The Moon and Mars will make a close approach, passing within a mere 39.6 arcminutes of each other. The Moon will be 16 days old.
From Ashburn, the pair will be visible in the morning sky, becoming accessible around 20:14, when they reach an altitude of 7° above your eastern horizon. They will then reach their highest point in the sky at 01:56, 56° above your southern horizon. They will be lost to dawn twilight around 06:49, 17° above your western horizon.
The Moon will be at mag -12.5; and Mars will be at mag -2.5. Both objects will lie in the constellation Pisces.
They will be a little too widely separated to fit comfortably within the field of view of a telescope, but will be visible to the naked eye or through a pair of binoculars.
A graph of the angular separation between the Moon and Mars around the time of closest approach is available here.
The positions of the pair at the moment of closest approach will be as follows:
|Object||Right Ascension||Declination||Constellation||Magnitude||Angular Size|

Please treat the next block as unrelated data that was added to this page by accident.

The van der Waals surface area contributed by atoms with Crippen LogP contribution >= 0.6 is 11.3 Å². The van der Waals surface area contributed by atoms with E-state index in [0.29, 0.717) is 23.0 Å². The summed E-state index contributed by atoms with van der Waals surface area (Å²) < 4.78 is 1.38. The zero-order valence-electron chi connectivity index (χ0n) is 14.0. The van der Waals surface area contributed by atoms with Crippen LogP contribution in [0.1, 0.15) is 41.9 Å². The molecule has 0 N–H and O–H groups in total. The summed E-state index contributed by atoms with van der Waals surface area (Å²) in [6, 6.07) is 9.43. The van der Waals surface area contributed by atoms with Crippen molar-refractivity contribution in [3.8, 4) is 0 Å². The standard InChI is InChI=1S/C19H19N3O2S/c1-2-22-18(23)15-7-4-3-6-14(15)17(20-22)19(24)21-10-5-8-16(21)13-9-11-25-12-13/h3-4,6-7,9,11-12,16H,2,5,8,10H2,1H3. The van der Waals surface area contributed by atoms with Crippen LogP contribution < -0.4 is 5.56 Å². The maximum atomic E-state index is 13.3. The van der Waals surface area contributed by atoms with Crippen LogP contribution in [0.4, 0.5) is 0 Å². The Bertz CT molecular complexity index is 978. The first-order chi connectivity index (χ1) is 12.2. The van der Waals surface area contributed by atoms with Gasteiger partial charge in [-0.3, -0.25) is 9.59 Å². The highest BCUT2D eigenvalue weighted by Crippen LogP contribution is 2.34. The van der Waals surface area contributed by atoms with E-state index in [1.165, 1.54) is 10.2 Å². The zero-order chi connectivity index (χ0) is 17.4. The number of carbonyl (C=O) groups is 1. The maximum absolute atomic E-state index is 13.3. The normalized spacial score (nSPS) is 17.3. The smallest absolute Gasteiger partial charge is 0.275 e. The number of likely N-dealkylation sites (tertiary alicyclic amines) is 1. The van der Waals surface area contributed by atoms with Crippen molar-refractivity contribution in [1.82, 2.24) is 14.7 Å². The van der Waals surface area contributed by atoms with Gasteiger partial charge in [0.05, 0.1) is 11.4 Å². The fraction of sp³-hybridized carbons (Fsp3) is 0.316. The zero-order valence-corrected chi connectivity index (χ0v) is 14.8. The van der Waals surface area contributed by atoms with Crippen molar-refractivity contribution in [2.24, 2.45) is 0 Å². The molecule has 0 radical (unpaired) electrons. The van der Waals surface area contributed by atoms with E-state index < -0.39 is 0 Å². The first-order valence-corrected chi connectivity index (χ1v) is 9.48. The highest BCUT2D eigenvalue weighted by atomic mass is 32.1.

The coordinates above are given in J2000.0. The pair will be at an angular separation of 165° from the Sun, which is in Virgo at this time of year.
|The sky on 03 October 2020|
16 days old
All times shown in EDT.
The circumstances of this event were computed using the DE430 planetary ephemeris published by the Jet Propulsion Laboratory (JPL).
This event was automatically generated by searching the ephemeris for planetary alignments which are of interest to amateur astronomers, and the text above was generated based on an estimate of your location.
|23 Aug 2020||– Mars 2020: a great chance to see the red planet|
|06 Oct 2020||– Mars at perigee|
|13 Oct 2020||– Mars at opposition|
|12 Jul 2021||– Mars at aphelion|
The Moon in conjunction with Venus and Jupiter, with the Very Large Telescope in the foreground. Image © Y. Beletsky, ESO, 2009.